The current chairman of TD Bank Financial Group is one of the most significant executives the IT channel has ever known.
John M. Thompson worked at IBM for 37 years. He became the CEO of IBM Canada in 1986 and from there rose to vice-chairman, one of only a few to ever hold that position, before retiring in 2002.
During that span Thompson created IBM’s professional services business and started the company’s software group, which acquired Lotus Developement Corp.
In the ‘80s, IBM Canada gave away support with every PC. Thompson changed that by lowering the price of hardware and creating a fee-based service. “We were making money in Canada and the U.S. was losing money, and the chairman (John Akers) came up to find out why,” Thompson said. He was asked to replicate the model worldwide.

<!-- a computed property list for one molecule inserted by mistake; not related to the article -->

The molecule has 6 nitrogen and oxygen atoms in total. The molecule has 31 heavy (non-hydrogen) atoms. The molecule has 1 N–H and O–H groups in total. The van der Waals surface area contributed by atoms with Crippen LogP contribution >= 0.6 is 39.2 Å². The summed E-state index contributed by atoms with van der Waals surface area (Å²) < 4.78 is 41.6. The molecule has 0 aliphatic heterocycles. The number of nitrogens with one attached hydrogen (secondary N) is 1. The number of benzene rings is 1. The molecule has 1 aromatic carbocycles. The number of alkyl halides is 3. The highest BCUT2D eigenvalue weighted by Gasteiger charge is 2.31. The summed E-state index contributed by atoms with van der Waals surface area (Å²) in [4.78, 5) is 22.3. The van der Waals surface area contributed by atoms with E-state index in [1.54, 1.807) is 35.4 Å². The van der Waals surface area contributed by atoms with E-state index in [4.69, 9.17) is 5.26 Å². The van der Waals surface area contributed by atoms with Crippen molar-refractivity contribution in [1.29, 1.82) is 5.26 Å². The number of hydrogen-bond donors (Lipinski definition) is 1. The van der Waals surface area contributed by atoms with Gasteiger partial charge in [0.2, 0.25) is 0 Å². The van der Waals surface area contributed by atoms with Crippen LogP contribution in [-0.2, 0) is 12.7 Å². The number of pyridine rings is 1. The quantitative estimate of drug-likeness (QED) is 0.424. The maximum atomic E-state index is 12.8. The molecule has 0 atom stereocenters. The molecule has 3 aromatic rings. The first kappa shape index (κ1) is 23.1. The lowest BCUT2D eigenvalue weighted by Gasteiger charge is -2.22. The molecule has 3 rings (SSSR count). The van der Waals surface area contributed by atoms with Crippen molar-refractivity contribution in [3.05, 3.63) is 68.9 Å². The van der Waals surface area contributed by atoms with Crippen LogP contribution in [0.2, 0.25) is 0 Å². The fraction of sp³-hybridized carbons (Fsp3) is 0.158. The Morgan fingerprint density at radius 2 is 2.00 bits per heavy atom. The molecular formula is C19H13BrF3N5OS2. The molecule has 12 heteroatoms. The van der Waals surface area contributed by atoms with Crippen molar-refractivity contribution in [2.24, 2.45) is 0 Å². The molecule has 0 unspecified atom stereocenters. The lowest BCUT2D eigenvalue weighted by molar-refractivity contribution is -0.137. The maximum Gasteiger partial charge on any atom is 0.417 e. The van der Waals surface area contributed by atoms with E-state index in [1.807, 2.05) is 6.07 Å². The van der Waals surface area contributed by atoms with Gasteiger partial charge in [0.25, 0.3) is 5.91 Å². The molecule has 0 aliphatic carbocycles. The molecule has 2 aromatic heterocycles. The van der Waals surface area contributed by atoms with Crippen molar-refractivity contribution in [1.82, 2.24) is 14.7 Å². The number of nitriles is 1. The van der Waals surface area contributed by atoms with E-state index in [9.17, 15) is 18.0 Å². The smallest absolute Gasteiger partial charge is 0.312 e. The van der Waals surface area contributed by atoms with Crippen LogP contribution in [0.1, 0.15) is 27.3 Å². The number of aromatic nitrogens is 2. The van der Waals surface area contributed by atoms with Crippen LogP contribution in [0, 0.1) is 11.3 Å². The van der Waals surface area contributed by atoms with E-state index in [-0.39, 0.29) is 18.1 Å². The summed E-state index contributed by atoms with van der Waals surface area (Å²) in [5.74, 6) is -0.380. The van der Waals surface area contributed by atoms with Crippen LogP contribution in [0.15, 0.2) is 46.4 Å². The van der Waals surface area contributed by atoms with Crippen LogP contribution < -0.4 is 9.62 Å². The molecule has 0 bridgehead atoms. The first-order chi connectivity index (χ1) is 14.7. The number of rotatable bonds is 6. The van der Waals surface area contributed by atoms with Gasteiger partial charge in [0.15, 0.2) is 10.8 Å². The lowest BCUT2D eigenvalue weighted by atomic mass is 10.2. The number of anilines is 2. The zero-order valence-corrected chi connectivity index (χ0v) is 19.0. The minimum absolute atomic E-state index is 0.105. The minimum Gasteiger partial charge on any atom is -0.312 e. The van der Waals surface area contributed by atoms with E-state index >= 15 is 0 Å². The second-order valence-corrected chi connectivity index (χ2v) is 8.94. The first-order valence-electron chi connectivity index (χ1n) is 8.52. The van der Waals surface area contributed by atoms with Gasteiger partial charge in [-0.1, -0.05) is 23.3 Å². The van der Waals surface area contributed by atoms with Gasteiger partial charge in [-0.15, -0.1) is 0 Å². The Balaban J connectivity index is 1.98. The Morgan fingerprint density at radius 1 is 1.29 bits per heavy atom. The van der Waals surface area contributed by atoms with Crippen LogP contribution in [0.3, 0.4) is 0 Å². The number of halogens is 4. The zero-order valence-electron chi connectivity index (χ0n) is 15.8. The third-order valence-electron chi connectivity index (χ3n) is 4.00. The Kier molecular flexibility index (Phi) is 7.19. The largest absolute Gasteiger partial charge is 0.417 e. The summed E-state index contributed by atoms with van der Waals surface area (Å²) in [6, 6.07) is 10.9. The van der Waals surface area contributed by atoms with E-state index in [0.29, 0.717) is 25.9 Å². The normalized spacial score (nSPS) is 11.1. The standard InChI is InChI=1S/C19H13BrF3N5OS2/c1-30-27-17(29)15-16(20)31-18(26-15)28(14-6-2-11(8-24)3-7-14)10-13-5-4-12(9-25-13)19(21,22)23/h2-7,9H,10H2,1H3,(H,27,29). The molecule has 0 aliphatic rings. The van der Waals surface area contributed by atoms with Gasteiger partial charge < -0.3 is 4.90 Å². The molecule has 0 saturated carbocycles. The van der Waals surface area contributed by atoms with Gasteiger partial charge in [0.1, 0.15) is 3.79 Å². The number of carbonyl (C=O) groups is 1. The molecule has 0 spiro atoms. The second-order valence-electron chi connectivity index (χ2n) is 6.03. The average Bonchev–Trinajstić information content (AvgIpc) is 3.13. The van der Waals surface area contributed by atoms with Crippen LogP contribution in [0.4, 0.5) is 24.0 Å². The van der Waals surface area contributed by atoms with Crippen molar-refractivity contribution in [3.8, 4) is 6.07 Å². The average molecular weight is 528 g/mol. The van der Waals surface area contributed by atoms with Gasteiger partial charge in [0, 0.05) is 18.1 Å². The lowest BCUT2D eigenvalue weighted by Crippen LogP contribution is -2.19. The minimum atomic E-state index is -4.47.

Thompson was also one of the pioneers of the indirect channel. “I decided that we should go back into the general systems marketplace and make the investment because the future growth would be there with the introduction of the PC,” he said.
He added that the IBM PC would play a major role in the small market enterprise through the channel. Thompson started up GBM General Business Market and transfered the same model to the U.S.
One of Thompson’s biggest worries also became one of his most cherished triumphs. Fearing the services business would create a backlash with the channel, he told the CEOs of the top resellers in Canada he would sub-contract 70 per cent of the services business to the channel.